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AOC AGON AG271QX review: Great for gaming, but also everything else

Christopher Minasians
12 Jan 2017
Our Rating 
Price when reviewed 
410
inc VAT

An impressive 2,560 x 1,440 gaming monitor, with a 144Hz refresh rate and good all-round performance

Pros 
Impressive resolution and refresh rate at its price point
Low perceived input lag
Build quality and design
Cons 
Washed-out colours
Overshoot ghosting with Overdrive enabled
Viewing angles
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There’s an ever-increasing number of gaming monitors on the market today and AOC’s new AGON line of monitors is another to add to the list. The AG271QX TN is the first we’ve seen from the range, and with its aggressive red-and-black design, it certainly looks the part.

It has a lot to offer, too. Running 144Hz at 1440p and available for around £410, the monitor is right up there with some of the very best monitors on the market, such as my personal favourite, the now-discontinued Acer XF270HU.

READ NEXT: Acer Predator XB270HU G-Sync monitor review

AOC AGON AG271QX review: Features, design and build quality

The AG271QX is stacked with features, one of which will interest AMD-GPU owners, and that is the inclusion of AMD FreeSync. When you have it hooked up to an AMD-compatible graphics card, the AGON AG271QX will synchronise its refresh rate with your GPU’s output, providing tear-free gaming. AOC also makes an IPS Nvidia G-Sync-compatible model – the 165Hz AG271QG – which costs £550.

It’s well made, with a sturdy stand that offers full pivot, height and tilt adjustments, and it looks great, with a red-and-black theme and a matte-silver foot. The bezels are nice and thin as well.

On the side is a handy fold-out arm, which can be used to hook your headphones onto the right-hand side of the monitor. You’ll find four USB 3 ports at the rear, two to the right (one of which can be used to fast-charge your smartphone) and two beneath the screen.

The monitor also has a pair of 3.5mm jacks, one for headphones and one for your mic, and as for video inputs, you get DisplayPort 1.2, DVI, VGA and a pair of HDMI sockets, one of which is MHL-compatible.

Despite being part of the AGON gaming line, the monitor shares the same OSD as other AOC monitors, and that’s a good thing: I’ve always found the AOC interface easy to use and feature-rich.

Within the OSD, you can adjust the gamma, colour temperature, and fine-tune the red, green and blue levels. There are also options for a low-input lag mode, Overdrive and a blue-light filter if you’re worried about your late-night gaming habit disrupting your sleep patterns.

AOC AGON AG271QX review: Image quality

The AG271QX employs a 2,560 x 1,440 TN LCD panel, which means its viewing angles aren’t fantastic. On the plus side, it does boast an impressive 1ms quoted response time – more on this below.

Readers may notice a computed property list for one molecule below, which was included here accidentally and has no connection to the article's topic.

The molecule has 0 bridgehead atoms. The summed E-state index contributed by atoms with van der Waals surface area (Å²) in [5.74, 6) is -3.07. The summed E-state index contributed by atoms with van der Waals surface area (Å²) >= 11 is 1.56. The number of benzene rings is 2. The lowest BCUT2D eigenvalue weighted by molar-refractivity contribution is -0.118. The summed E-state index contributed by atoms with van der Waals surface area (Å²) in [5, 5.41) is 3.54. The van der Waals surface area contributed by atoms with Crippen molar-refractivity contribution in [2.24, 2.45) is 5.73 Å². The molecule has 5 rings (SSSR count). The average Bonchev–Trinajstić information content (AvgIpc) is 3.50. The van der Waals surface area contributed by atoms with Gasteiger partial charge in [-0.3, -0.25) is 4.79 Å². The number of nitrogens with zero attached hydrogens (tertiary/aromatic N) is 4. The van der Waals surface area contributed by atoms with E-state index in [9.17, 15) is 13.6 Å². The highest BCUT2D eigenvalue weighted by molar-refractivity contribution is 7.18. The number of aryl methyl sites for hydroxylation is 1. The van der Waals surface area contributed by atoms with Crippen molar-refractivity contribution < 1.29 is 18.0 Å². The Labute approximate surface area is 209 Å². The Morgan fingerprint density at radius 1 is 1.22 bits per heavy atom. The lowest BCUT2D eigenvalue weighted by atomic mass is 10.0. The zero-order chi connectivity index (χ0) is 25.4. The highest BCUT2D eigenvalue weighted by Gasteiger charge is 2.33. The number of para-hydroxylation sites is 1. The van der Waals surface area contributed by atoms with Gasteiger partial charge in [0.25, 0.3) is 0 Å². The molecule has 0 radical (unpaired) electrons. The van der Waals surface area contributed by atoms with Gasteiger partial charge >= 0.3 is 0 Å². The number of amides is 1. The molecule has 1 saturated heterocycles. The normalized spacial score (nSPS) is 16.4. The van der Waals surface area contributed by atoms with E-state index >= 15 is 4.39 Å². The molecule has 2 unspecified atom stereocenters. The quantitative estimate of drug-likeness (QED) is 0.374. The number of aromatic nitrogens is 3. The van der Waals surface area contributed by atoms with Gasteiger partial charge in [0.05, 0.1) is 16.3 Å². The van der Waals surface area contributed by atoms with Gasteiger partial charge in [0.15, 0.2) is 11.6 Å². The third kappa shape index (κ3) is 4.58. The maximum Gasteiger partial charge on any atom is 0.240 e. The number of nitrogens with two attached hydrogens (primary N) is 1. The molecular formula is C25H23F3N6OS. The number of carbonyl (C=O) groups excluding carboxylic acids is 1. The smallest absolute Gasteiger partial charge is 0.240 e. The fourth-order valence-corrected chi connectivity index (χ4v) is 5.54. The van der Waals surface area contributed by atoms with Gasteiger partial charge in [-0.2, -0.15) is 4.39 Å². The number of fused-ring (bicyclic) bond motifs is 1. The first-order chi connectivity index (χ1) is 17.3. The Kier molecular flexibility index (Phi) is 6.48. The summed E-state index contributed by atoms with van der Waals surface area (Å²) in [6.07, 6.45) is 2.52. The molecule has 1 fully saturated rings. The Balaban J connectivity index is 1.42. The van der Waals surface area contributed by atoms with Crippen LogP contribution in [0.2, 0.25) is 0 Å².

When tested with our X-Rite i1 Display Pro calibrator and DisplayCAL, the monitor achieved an impressive 96.5% sRGB colour-gamut coverage, an impressive result for a TN panel, suggesting it has been calibrated out of the box. Speaking of colours, I found colour accuracy was impressive, too. With an average Delta E of 0.8, photo and video editors and designers can be confident that what they see onscreen will be a close match to real-world printouts and broadcasts.

Brightness is perfectly fine at 307cd/m2 in sRGB mode (it will go brighter, but this mode limits brightness to 90%) and I measured the contrast ratio at 1,078:1. The latter isn’t a bad result by any means, but it does lag behind VA panel monitors, which stretch out to 2,000:1 and beyond. If you’re used to gaming on such a screen, the colours might look a little washed out to you.

AOC AGON AG271QX review: Gaming performance

Of course, the AGON AG271QX has one purpose – gaming – and at that, it’s very good indeed.

Through my own tests and experience of using the Logitech G502 gaming mouse on Counter Strike: Global Offensive, I found the AG271QX extremely responsive, while also offering low input lag (with Low Input Lag mode enabled).

The monitor’s response time can be reduced still further using Overdrive, but I found that with Strong Overdrive enabled there was noticeable ghosting, which was unpleasant. In comparison, both the ViewSonic XG2703-GS and Asus ROG Swift PG279Q don’t have visible ghosting with Overdrive ramped up, but it should be noted that they also cost much more than the AG271QX.

If you’re not going to be gaming competitively, the Medium Overdrive setting provides that sweet spot of relatively low response time and little to no ghosting, and this, combined with an impressively sharp 1440p panel, means games look great.

READ NEXT: Best monitors

AOC AGON AG271QX review: Verdict

It’s safe to say that gaming is the AOC AGON AG271QX’s forte: it’s very responsive and offers low input lag. It’s ideal for those looking to upgrade from a Full HD 60Hz screen.

What’s impressive about this monitor is that it’s strong across the board. It’s not only a great gaming screen but also a superb all-rounder, with accurate colours, fantastic build quality and design, plus a wide range of inputs and outputs. That makes it an impressive monitor for any application.